2 Answers 2


The question Book recommendations is a historical artifact, from days before recommendation questions were banned (and later on re-allowed), and it is really an experiment that did not work. It really serves no purpose:

Both of those enable many more features than just a static text list, both in terms of sorting (newest / frequent / active / votes / relevance to search terms) and in terms of further search within those lists. The site also has a lot of advanced search options that can help you dig deeper into those results.

The only element that the overarching Book recommendations question offers is curation: some form of guarantee that the questions will be good and represent our top-of-the-line selection. However:

  • We already have a system for sorting the good posts from the bad posts: it's called voting. This is why you can sort search results by their scores.
  • Curation requires an active curator: that is, for an overarching book-recommendations question to actually work, it requires a group of people to actively dedicate their time to maintain it. So far, there is a small number of people who have kept the tag itself in good repair, and none of them have shown any interest in maintaining that question. If that changes, then we could bring it up again, but until it does I don't see the point.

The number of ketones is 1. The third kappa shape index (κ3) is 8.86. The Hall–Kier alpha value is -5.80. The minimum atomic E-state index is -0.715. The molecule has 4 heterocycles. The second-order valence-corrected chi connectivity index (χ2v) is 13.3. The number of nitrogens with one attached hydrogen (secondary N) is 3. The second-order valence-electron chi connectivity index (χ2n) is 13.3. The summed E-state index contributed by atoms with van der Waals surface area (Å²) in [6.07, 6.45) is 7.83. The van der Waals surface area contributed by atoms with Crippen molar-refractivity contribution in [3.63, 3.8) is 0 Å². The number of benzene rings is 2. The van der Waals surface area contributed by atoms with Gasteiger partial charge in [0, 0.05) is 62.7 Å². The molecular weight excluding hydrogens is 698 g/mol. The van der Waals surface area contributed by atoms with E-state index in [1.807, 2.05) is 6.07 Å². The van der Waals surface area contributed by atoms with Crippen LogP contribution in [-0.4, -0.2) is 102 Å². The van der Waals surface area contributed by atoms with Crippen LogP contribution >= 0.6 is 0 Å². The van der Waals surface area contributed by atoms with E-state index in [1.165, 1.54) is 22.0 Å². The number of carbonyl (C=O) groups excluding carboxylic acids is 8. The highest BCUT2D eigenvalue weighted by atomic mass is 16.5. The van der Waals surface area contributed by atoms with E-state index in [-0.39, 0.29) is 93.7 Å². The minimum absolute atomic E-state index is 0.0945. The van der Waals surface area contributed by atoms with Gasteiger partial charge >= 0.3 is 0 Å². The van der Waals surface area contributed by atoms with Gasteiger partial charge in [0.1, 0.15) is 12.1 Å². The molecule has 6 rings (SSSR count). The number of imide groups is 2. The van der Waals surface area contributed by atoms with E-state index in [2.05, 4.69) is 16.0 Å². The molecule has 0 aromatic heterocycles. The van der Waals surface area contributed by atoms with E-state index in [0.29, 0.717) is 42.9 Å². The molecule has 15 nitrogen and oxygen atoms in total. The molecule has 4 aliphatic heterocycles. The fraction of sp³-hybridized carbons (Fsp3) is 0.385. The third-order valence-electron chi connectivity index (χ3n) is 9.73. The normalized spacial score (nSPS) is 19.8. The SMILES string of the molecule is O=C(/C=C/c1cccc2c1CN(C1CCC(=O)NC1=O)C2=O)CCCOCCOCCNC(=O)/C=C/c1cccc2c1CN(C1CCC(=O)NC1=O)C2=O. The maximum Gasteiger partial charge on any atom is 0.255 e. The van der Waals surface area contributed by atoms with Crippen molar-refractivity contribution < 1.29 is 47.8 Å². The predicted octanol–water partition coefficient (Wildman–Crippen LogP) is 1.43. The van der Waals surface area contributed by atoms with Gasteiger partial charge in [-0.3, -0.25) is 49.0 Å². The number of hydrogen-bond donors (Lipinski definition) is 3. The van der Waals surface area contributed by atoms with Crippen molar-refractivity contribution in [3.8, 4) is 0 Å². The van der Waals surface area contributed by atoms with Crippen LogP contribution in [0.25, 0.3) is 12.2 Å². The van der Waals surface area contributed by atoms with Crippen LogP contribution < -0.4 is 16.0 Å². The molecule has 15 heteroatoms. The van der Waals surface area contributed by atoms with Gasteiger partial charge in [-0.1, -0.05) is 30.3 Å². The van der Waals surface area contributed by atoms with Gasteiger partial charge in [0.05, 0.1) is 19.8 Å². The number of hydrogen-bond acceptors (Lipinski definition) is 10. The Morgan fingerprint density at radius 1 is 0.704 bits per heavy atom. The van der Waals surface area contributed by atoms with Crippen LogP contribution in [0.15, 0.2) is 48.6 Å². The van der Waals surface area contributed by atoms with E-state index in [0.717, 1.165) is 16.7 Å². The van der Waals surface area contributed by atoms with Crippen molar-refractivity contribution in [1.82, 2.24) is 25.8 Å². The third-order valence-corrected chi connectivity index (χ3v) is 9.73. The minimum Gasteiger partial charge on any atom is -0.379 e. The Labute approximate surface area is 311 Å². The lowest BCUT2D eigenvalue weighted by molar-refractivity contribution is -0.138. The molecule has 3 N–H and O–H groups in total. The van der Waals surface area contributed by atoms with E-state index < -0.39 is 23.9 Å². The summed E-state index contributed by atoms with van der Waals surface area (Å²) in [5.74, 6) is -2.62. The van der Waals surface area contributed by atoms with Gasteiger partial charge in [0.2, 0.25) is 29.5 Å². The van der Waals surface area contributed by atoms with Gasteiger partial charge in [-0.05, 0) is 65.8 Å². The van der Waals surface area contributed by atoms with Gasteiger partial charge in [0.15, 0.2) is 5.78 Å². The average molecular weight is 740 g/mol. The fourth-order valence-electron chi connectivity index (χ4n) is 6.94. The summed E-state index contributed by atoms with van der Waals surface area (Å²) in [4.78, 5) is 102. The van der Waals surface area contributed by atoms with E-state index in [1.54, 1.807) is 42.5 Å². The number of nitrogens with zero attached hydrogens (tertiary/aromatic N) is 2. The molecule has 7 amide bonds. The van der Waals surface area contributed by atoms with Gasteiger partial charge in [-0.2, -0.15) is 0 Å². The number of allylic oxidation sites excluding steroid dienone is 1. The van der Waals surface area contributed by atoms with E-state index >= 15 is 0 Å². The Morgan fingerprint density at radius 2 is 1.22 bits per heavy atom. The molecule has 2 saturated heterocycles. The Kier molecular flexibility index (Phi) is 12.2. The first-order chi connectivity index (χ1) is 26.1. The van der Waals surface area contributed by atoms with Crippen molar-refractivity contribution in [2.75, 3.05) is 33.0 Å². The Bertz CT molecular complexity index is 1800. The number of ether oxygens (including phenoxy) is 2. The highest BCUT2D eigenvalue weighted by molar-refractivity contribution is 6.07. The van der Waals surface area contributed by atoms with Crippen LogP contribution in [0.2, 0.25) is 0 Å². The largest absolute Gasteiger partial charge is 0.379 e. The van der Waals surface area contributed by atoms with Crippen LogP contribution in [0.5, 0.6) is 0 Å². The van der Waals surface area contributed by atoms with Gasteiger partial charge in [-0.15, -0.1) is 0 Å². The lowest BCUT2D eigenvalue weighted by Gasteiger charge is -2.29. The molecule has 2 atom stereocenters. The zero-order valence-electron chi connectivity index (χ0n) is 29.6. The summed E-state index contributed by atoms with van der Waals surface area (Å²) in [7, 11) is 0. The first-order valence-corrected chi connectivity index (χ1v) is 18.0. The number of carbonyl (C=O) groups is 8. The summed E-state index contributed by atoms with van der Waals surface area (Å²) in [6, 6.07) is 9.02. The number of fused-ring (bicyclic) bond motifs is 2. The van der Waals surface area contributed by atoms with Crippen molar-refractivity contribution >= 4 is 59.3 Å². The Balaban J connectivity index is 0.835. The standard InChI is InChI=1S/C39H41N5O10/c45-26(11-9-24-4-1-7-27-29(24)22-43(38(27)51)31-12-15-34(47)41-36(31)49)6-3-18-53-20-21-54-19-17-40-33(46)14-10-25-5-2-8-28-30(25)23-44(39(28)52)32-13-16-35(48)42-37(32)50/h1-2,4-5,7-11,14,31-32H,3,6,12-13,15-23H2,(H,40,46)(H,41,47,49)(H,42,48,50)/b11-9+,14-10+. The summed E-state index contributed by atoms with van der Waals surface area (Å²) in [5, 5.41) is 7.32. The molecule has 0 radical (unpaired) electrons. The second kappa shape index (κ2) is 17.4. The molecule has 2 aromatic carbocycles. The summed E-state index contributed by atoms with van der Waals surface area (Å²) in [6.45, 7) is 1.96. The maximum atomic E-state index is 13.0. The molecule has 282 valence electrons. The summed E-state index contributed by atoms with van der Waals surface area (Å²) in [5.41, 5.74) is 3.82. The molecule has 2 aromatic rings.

Are you envisioning further functionality than what I addressed above?

The other thing you seem to be proposing is

Under the library feature/tab, the book FAQ list can be added along with other repositories of physics, such as a/an list/FAQ of legally available lecture notes on the WWW domain which can be deemed off as standard/good, as well as a/an list/FAQ of video lectures on physics from numerous universities (and their video archives).